Polar explorer recalls "peaceful invasion"

November 03, 1997


Staff Writer

MERCERSBURG, Pa. - Gordon Vink grew up in Waynesboro, Pa., graduated from Waynesboro High School and joined an expedition to the bottom of the world.

Vink, 72, is retired and does some volunteer work. His memory of the four months he spent in Antarctica with Adm. Richard E. Byrd in the winter and spring of 1946-47 is fading. Scrapbooks filled with photos, newspaper clippings, his diary and a 19-page history of the expedition that he wrote last year help his recall.

The expedition, called High Jump, was Byrd's next-to-last sojourn to the South Pole. His first was from 1928 to 1930. He went again from 1935 to 1937 and again from 1939 to 1941. His last trip was in 1955-56.


Byrd, who was born in Winchester, Va., in 1888, flew over the South Pole three times - in 1929, 1947 during High Jump and again in 1955. He died in 1957.

High Jump sailed from Norfolk, Va., with 4,400 sailors, Marines, Seabees and civilian scientists in 13 ships in late November 1946.

"It was the largest peaceful invasion in history," Vink said.

It took a month to reach Antarctica.

Vink went from high school to the Navy in 1943. He was sent to school for officers training, including a year at Franklin & Marshall College, and three years at the University of Pennsylvania where he graduated in February 1946.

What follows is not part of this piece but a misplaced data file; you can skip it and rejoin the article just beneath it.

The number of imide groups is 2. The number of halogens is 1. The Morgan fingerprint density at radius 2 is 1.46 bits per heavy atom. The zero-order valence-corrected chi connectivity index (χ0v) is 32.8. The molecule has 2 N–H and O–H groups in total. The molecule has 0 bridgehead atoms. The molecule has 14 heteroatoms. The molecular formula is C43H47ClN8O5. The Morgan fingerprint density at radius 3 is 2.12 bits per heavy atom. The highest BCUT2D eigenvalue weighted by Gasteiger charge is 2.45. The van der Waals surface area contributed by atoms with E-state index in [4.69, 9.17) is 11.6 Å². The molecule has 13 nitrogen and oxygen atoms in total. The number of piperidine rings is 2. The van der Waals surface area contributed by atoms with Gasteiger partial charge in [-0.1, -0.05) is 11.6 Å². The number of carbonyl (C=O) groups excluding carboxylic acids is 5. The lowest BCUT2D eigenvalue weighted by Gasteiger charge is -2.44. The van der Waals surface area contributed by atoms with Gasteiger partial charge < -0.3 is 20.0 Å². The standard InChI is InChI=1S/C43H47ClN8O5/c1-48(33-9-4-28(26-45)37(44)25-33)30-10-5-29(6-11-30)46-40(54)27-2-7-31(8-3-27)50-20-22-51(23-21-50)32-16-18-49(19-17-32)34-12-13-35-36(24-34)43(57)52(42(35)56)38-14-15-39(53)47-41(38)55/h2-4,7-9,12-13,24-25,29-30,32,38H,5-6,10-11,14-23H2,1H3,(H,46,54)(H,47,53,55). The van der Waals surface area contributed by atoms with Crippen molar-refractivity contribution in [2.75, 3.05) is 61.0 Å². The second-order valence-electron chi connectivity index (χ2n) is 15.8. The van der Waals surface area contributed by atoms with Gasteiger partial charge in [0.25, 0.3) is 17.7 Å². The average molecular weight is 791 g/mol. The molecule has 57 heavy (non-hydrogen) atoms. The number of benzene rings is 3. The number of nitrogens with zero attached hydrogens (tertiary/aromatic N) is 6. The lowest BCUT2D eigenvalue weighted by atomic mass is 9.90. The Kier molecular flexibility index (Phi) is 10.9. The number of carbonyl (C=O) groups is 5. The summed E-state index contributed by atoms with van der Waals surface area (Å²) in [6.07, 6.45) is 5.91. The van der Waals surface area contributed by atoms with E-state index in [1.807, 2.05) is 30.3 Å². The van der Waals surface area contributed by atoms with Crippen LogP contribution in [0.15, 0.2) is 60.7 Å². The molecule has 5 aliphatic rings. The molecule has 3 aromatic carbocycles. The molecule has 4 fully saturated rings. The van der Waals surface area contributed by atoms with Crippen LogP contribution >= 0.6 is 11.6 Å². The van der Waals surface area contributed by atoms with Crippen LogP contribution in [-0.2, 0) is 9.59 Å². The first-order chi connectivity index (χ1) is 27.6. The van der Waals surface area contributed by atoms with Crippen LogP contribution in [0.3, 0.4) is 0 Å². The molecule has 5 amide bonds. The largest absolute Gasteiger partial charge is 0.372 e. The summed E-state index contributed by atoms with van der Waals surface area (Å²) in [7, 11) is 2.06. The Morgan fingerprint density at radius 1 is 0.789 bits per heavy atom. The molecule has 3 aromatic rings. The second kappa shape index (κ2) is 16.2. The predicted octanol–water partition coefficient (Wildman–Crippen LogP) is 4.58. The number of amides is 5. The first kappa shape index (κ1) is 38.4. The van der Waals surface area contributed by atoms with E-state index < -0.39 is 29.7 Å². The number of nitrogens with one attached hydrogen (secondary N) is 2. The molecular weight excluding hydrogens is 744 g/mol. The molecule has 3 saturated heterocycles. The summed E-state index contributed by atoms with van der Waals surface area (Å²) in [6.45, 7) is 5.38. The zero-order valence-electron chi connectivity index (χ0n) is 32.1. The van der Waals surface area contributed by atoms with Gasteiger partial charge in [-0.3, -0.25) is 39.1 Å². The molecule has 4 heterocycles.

Eventually, he was assigned as a deck officer on a fleet oiler that became part of Byrd's fleet.

The expedition's goal, in addition to more exploration and mapping, was to test how men and equipment would fare in a frigid zone, Vink said.

The Seabees set up a base of canvas tents that was to be their home for four months, Vink said.

When the fleet reached Antarctica, it broke into three groups. The main group went to the Ross Ice Shelf, the site of the first Little America that Byrd established in 1928, and unloaded the Seabees and main expedition. One group went up the west side of the continent and Vink's traveled to the east side.

Vink's ship sat out the expedition in the Weddell Sea, serving as a weather ship for flight operations.

One of the planes in his group crashed, killing three of its nine-man crew. The surviving six were rescued more than two weeks later, he said.

Two other sailors died in accidents. One was crushed by a construction tractor and one walked into the whirling blades of a helicopter, he said.

Expedition life meant constant cold and boredom. Summer temperatures ranged from 15 below to 25 above zero. Sometimes fog blocked out the sun for weeks at a time.

"My hands and feet were always cold. We had movies and radio and I read about 50 books," he said.

The fresh food ran out after the first month. "We ate rice three meals a day and powdered milk and eggs," he said.

Vink only went ashore once during the expedition. His group brought a penguin back to the ship to keep as a pet.

"I guess it wasn't the right environment for it because it died," he said.

The expedition got around on tracked vehicles, by plane and by dog sled. One of the huskies had a litter of pups during the expedition, he said.

He remembers the icebergs and the need to keep them away from the ship.

"One was 10 miles long. That's as far as from here to Greencastle," he said.

He grew a long beard during his stay, one he wanted to show off at Waynesboro's sesquicentennial celebration when he got back home. His captain made him shave it off before he left the ship, he said.

Vink stayed in the Navy for three more years, including a tour in Korea. He spent his civilian career in sales and moved to Mercersburg in 1962.

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